By repossessing a personal residence the taxpayer had sold by taking an installment note, the taxpayer ended up losing access to the IRC §121 $500,000 exclusion of gain on the sale of a principal residence in the case of Debough v. Commissioner, 141 TC No. 17, affd CA8, 2015 TNT 168-11, No. 14-3036.
The case deals with the interplay of IRC §121 (the exclusion for the gain on the sale of a qualifying residence) and IRC §1038 (a provision that is meant to offer relief when a taxpayer repossesses real property). Effectively the Tax Court concluded that IRC §1038’s provisions trump the relief provision of IRC §121 in this fact pattern.
Generally if a taxpayer exchanges a note for property that’s an exchange of assets. Exchanges, absent special rules, are treated in the same manner as a sale, with the fair value of the asset received being treated as the sale price of the asset sold.
Under the general rule a taxpayer repossessing real estate would compare the taxpayer’s basis in the installment note with the fair value of the property received, recognizing gain or loss on the exchange subject to any other special tax rules.
Under §1038 is a special rule that applies when a taxpayer repossesses real property in satisfaction of a note that secured the real property. In that case gain or loss on repossession is ignored, but with a major caveat—the taxpayer must recognize gain to the extent of any cash or other property received as payments on the note prior to the repossession, reduced by any amount previously recognized as taxable gain. The goal is to put the taxpayer back where he/she was “taxwise” prior to the sale, but giving credit to (and taxing) the cash received since the taxpayer did receive that along with getting back the property.
A special rule is found at IRC §1038(e) that provides if the property in question was the taxpayer’s principal residence and §121 applied to the original sale, if the taxpayer resells the reacquired property within one year then the gain rules do apply generally, but rather the resale is simply treated as part of the original sale of the property.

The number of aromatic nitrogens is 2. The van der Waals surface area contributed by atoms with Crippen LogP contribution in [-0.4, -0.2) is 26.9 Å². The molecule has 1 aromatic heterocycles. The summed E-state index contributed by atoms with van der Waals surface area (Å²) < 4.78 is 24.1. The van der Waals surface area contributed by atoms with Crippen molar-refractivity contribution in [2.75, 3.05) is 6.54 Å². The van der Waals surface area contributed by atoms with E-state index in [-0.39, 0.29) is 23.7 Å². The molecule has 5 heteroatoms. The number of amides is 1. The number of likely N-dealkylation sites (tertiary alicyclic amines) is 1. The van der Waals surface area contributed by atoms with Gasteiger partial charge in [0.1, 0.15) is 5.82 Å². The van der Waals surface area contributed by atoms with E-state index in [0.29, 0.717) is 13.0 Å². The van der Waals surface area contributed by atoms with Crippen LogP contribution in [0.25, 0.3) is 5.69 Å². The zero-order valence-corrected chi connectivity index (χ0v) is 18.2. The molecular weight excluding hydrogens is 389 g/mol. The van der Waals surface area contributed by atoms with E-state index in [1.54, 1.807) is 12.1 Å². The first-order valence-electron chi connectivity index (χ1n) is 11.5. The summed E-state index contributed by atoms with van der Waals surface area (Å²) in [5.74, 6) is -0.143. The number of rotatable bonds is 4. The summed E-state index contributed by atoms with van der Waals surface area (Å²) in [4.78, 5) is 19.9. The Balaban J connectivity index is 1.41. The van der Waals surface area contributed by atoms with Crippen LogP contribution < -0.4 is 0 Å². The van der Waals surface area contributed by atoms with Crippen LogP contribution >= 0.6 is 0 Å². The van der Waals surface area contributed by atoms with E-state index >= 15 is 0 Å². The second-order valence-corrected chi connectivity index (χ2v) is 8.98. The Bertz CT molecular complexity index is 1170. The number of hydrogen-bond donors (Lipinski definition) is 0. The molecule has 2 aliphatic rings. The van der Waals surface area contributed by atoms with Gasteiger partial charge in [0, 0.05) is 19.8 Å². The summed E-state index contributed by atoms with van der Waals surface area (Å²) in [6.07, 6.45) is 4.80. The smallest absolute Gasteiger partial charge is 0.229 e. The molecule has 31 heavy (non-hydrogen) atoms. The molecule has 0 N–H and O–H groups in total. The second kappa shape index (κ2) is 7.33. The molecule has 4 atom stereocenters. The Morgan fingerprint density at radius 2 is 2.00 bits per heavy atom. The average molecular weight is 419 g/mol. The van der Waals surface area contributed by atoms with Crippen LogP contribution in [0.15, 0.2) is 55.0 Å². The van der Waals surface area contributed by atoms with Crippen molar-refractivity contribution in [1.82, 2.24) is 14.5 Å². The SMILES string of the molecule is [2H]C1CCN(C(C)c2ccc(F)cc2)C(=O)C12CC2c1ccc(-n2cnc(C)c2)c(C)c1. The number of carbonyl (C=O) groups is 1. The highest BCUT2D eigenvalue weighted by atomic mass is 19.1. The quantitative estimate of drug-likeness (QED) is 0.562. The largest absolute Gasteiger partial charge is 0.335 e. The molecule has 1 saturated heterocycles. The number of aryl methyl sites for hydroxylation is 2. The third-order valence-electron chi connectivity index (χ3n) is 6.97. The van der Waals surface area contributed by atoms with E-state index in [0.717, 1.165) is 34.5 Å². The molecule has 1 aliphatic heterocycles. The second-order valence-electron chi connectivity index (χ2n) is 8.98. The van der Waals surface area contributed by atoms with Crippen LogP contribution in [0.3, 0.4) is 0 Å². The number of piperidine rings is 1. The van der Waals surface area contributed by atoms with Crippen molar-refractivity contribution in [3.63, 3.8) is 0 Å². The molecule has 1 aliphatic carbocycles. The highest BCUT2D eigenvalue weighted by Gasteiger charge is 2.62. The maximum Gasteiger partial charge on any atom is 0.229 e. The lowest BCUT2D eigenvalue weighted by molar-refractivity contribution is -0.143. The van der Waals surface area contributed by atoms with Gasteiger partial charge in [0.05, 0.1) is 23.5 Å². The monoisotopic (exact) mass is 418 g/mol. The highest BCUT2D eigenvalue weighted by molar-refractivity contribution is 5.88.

In the case before the Tax Court, though, the property was not resold within one year of reacquisition (something not terribly surprising in the generally down residential real estate market of 2009, the year in question). So the question became how the matter should be treated in this case.
The taxpayer argued that they should be able to apply the $500,000 gain exclusion to the §1038 gain calculation and thus only recognize collections in excess of $500,000 as gain (and, in this case, there were such collections). The taxpayers argue that the existence of §1038(e) indicates Congress was aware of the interplay of the provisions and offered a limited response for that special case so “additional gain” on the second sale could still be excluded.
The IRS disagreed about the import of §1038(e). To the IRS the existence of this provision agrees Congress was aware that there are two sections here, but the limited application of §1038(e) means that unless that provision is triggered (by disposing of the property within one year after reacquisition) the general rules of §1038 should apply and, being this is not gain on the sale of a residence but rather “§1038 gain” that §121 is not applicable.
The Tax Court sided with the IRS. The Court noted:
Whatever the reasoning behind the exception, the relief offered by section 1038(e) is clearly limited to those sellers who resell their principal residences within one year of reacquisition. Since petitioner did not resell the property within one year of reacquisition, he is ineligible for the section 1038(e) exception and must recognize gain in accordance with the general rules of section 1038.